Man Utd fans should be banned for Liverpool taunts - Joe Jordan
Supporters involved in tasteless chants at football matches should be banned for life, according to former Manchester United player Joe Jordan.
His comments came after a minority of United fans took part in anti-Liverpool taunts during the 4-0 win against Wigan, days after the report into the Hillsborough disaster was made public.
“What they come out with has nothing to do with a football match. Neither they nor I can imagine the pain those people have gone through”
"I can't quite get my head around why people come to football matches with that first and foremost on their minds," Jordan told BBC Sport.
"You have to eliminate it."
The former striker added that anyone found guilty of tasteless chants on Saturday should be "banned for life".
United released a statement after the Premier League match against Wigan saying they "deplored" the chants from fans at Old Trafford.
The clubs play each other this weekend and senior officials are to hold talks in an attempt to ensure the game at Anfield passes without incident with supporters showing decency and respect.
Last week United manager Sir Alex Ferguson called for both United and Liverpool fans to end the terrace barbs against each other.
"What they come out with has nothing to do with a football match," added former Scotland international Jordan.
"It's not getting at the players, it's getting at families. Neither they nor I can imagine the pain those people have gone through."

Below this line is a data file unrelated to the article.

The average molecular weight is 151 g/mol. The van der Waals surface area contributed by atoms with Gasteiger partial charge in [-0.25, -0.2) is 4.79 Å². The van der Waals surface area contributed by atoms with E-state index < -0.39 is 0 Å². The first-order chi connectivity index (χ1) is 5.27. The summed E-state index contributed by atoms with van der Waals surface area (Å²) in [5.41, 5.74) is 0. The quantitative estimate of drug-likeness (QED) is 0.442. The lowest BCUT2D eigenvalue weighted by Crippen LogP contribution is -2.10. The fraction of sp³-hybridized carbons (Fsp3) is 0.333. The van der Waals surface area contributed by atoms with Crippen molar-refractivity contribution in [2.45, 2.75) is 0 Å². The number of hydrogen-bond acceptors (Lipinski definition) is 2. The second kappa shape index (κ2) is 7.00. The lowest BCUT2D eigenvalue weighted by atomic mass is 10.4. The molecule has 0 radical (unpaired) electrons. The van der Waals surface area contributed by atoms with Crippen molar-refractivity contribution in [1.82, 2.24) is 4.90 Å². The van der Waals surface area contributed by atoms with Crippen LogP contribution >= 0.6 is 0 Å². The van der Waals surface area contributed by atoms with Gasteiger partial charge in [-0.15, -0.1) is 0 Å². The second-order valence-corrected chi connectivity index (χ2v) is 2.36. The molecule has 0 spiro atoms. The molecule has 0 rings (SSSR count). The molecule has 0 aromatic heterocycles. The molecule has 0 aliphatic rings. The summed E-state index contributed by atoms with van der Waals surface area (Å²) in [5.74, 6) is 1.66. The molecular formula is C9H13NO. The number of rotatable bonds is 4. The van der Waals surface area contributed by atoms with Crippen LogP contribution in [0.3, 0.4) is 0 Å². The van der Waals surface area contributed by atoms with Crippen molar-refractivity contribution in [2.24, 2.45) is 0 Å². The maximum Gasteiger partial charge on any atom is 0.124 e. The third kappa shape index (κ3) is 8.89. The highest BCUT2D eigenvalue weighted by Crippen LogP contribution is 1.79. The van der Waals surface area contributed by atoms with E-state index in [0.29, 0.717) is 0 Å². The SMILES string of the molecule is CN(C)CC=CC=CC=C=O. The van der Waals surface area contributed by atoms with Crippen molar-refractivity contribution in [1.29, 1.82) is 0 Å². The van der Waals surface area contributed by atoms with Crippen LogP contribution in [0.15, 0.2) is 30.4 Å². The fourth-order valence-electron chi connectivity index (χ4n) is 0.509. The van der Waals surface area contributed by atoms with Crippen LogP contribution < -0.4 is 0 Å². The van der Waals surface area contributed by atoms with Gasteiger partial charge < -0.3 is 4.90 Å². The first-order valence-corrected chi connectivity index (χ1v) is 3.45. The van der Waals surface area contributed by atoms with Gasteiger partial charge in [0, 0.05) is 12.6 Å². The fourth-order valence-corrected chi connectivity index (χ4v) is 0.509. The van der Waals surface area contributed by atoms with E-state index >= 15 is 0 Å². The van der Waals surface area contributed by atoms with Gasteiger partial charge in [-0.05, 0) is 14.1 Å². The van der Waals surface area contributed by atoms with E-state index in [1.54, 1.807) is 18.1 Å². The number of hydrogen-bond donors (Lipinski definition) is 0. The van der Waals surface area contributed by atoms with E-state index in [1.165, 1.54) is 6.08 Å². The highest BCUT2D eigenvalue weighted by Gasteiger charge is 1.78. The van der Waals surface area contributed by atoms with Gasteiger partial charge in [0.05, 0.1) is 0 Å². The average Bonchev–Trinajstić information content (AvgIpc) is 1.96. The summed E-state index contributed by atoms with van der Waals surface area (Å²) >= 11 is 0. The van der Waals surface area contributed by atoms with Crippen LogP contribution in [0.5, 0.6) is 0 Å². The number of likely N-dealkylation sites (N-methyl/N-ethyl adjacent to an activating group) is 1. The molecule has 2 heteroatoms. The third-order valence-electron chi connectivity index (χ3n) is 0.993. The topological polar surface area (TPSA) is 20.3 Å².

Jordan said he could not recall during his time as a United player ever hearing Liverpool fans chant about the Munich air disaster of 1958 that killed members of Manchester United's squad and coaching staff.
He added it was time to stamp out such behaviour.
"It's something that shouldn't really be happening," said Jordan, who played for United between 1978 and 1981.
The chants heard at Old Trafford included: "It's never your fault, it's never your fault, always the victims, it's never your fault."
But the Manchester United Supporters' Trust (MUST) insisted they were not a reference to the Hillsborough tragedy.
"Following this week's developments and release of revelatory information on the Hillsborough tragedy, MUST wishes to make it absolutely clear that, just as we condemn chants mocking the Munich air disaster, we also condemn any chants relating to Hillsborough, or indeed any other human tragedy," said MUST chief executive Duncan Drasdo.
"We did hear the usual anti-Liverpool chants at the match today but we're pleased to say, despite some reports to the contrary, there was nothing that was specifically referencing Hillsborough."
Ninety-six fans died on 15 April 1989, when Liverpool met Nottingham Forest in an FA Cup semi-final at Sheffield Wednesday's ground.
The findings of an independent report, released last week, cleared Liverpool supporters of blame for the deaths.